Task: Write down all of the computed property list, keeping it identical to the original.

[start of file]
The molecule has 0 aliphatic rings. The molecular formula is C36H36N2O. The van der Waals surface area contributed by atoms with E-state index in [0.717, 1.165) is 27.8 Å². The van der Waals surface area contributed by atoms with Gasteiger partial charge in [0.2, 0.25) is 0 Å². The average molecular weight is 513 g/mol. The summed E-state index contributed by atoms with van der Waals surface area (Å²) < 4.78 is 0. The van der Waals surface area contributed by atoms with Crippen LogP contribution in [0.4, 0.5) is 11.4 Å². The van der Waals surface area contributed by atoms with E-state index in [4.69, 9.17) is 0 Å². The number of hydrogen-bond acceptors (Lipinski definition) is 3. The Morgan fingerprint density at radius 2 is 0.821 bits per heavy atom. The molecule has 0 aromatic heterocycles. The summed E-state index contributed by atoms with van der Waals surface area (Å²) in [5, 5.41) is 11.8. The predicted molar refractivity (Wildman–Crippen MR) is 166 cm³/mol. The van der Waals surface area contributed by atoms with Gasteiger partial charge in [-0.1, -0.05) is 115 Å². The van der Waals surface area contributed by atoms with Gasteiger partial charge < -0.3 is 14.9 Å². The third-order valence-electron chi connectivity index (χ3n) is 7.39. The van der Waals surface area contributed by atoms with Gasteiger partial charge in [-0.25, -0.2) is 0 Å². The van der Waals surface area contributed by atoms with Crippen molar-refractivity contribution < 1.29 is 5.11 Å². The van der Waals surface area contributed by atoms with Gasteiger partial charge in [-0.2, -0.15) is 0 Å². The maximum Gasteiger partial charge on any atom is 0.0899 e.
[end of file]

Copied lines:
The molecule has 0 aliphatic rings. The molecular formula is C36H36N2O. The van der Waals surface area contributed by atoms with E-state index in [0.717, 1.165) is 27.8 Å². The van der Waals surface area contributed by atoms with Gasteiger partial charge in [0.2, 0.25) is 0 Å². The average molecular weight is 513 g/mol. The summed E-state index contributed by atoms with van der Waals surface area (Å²) < 4.78 is 0. The van der Waals surface area contributed by atoms with Crippen LogP contribution in [0.4, 0.5) is 11.4 Å². The van der Waals surface area contributed by atoms with E-state index in [4.69, 9.17) is 0 Å². The number of hydrogen-bond acceptors (Lipinski definition) is 3. The Morgan fingerprint density at radius 2 is 0.821 bits per heavy atom. The molecule has 0 aromatic heterocycles. The summed E-state index contributed by atoms with van der Waals surface area (Å²) in [5, 5.41) is 11.8. The predicted molar refractivity (Wildman–Crippen MR) is 166 cm³/mol. The van der Waals surface area contributed by atoms with Gasteiger partial charge in [-0.1, -0.05) is 115 Å². The van der Waals surface area contributed by atoms with Gasteiger partial charge < -0.3 is 14.9 Å². The third-order valence-electron chi connectivity index (χ3n) is 7.39. The van der Waals surface area contributed by atoms with Gasteiger partial charge in [-0.25, -0.2) is 0 Å². The van der Waals surface area contributed by atoms with Crippen molar-refractivity contribution < 1.29 is 5.11 Å². The van der Waals surface area contributed by atoms with Gasteiger partial charge in [-0.2, -0.15) is 0 Å². The maximum Gasteiger partial charge on any atom is 0.0899 e.